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SOC_POL_351-0: Education Policy and Social Change: Evaluating Sources

Evaluating Sources Using the CRAAP Test

Use the CRAAP Test below to evaluate books, articles, websites and other materials.  It works for all information formats and also happens to be a great mnemonic device!

Criteria Questions to Ask
Currency
  • Does your topic require current information?  If so, when was the source written and published?
  • Has the information been revised or updated recently?
Relevance
  • Does the information relate to your topic or answer your question?
  • Who is the intended audience?  Is the level too elementary or advanced for your needs?
Authority
  • Who is the author (person, company, or organization) and what are the author's credentials and affiliations?
  • If a website, does the URL provide insight?  examples: .com .edu .gov .org .net
Accuracy
  • Where does the information come from?
  • Can the information be verified through another source?
  • Has the information been reviewed?  Is there a bibliography?
Purpose
  • What is the reason for the source's existence?  To inform, teach, sell, entertain, or persuade?
  • Who is the intended audience? 
  • Does the point of view appear objective or biased?

 

Adapted from Evaluating Information - Applying the CRAAP Test from the Meriam Library at California State University, Chico

Evaluating Articles

Magazines, journals, scholarly, popular, peer-reviewed...??  If you've ever run across any or a combination of these terms and needed clarification on their distinct meanings, this page aims to provide it.

 

Scholarly Journals

Trade Journals

Popular Magazines

Newspapers

Examples

Social Psychology Quarterly

Advertising Age

Time

New York Times

Content

Primary account of original research; In-depth analyses of issues in the field; Articles often include abstract, method, discussion, tables, conclusion, and references

Current news, trends, or products in an industry or professional organization; Statistics, forecasts, employment and career information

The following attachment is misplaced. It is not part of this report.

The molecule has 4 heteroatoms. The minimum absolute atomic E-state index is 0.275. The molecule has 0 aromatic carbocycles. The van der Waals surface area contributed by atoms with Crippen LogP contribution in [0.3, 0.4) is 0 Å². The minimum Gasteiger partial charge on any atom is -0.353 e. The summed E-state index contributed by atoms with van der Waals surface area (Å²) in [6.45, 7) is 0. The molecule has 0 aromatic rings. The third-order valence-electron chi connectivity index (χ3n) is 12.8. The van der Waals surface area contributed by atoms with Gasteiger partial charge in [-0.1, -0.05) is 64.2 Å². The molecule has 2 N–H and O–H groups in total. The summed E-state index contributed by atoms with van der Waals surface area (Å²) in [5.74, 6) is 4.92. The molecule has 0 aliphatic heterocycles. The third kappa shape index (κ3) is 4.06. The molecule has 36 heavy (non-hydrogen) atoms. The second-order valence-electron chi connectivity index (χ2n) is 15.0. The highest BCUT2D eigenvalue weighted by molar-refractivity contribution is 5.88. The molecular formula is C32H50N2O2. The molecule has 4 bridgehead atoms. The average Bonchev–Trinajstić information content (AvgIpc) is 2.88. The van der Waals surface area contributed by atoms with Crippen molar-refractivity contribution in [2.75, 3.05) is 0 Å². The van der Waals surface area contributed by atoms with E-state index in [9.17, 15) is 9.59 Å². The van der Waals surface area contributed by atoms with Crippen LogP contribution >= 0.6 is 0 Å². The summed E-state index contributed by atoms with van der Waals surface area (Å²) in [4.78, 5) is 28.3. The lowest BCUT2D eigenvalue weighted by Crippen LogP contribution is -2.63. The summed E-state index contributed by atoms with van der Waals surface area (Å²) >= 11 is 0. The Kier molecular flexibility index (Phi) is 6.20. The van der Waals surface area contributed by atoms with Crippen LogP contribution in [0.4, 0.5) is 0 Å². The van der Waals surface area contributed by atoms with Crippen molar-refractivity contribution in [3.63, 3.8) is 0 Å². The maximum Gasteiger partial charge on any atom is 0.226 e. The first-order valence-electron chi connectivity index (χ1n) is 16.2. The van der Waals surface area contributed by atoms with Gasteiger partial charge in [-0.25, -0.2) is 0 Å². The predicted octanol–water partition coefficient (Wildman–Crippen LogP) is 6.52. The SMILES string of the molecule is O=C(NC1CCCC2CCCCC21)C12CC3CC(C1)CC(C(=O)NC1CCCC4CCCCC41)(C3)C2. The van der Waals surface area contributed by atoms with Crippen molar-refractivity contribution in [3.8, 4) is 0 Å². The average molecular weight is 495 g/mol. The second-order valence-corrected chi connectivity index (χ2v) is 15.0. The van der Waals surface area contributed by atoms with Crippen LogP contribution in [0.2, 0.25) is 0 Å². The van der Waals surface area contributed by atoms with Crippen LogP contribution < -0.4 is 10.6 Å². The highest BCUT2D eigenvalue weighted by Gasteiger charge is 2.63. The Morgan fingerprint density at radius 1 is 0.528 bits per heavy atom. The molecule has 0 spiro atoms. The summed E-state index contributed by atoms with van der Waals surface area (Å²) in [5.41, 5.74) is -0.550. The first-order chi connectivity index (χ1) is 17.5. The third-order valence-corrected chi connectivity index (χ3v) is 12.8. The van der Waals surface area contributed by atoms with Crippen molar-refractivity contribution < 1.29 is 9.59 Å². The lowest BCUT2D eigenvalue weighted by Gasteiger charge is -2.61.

Current events and news; General information with purpose to entertain or inform; Analyses of popular culture; Secondary account of someone else's research that may include opinion

Current events and news that may be local, regional, national or international; Ads, editorials, speeches; Primary source for information on events

Language

Academic, technical jargon that uses the language of the discipline; Requires some relevant expertise

Specialized jargon or terminology of the field; Written for practitioners/professionals

Easily understandable, non-technical language; Written for the layperson

Written for a general audience; Understandable language

Authors

Researchers, scholars, professors, etc.

Practitioners in the field, industry professionals, or journalists with subject expertise

Journalists or staff writers

Journalists or staff writers

References

References, footnotes or bibliographies are always included

References in text or short bibliographies are occasionally included

References are rarely included

Rarely cite sources in full

Editors

Journal's editorial board, or if peer-reviewed, external scholars in the same field

Work for the publisher

Work for the publisher

Work for the publisher

Publishers

Universities, scholarly presses, or academic organizations

Commercial publishers or trade and professional organizations

Commercial publishers

Commercial publishers

Example Databases

Academic Search Premier, JSTOR, Sociological Abstracts, Historical Abstracts

ABI Inform, Business Source Premier, ERIC, SPORTDiscus

Readers Guide Abstracts, Academic OneFile, Academic Search Premier

LexisNexis Academic, Access World News, Library Press Display

 

Peer-reviewed journal articles vs. scholarly journal articles
Not all scholarly journal articles are peer-reviewed. However, all peer-reviewed articles (aka refereed articles) are scholarly.

What is peer-review?
Peer-review refers to the rigorous process that articles undergo before they may be published.  Other scholars in the author's field or discipline review and evaluate the article for quality and validity.  If lacking, the article may be rejected, but otherwise, the article is accepted, often with suggestions for revision.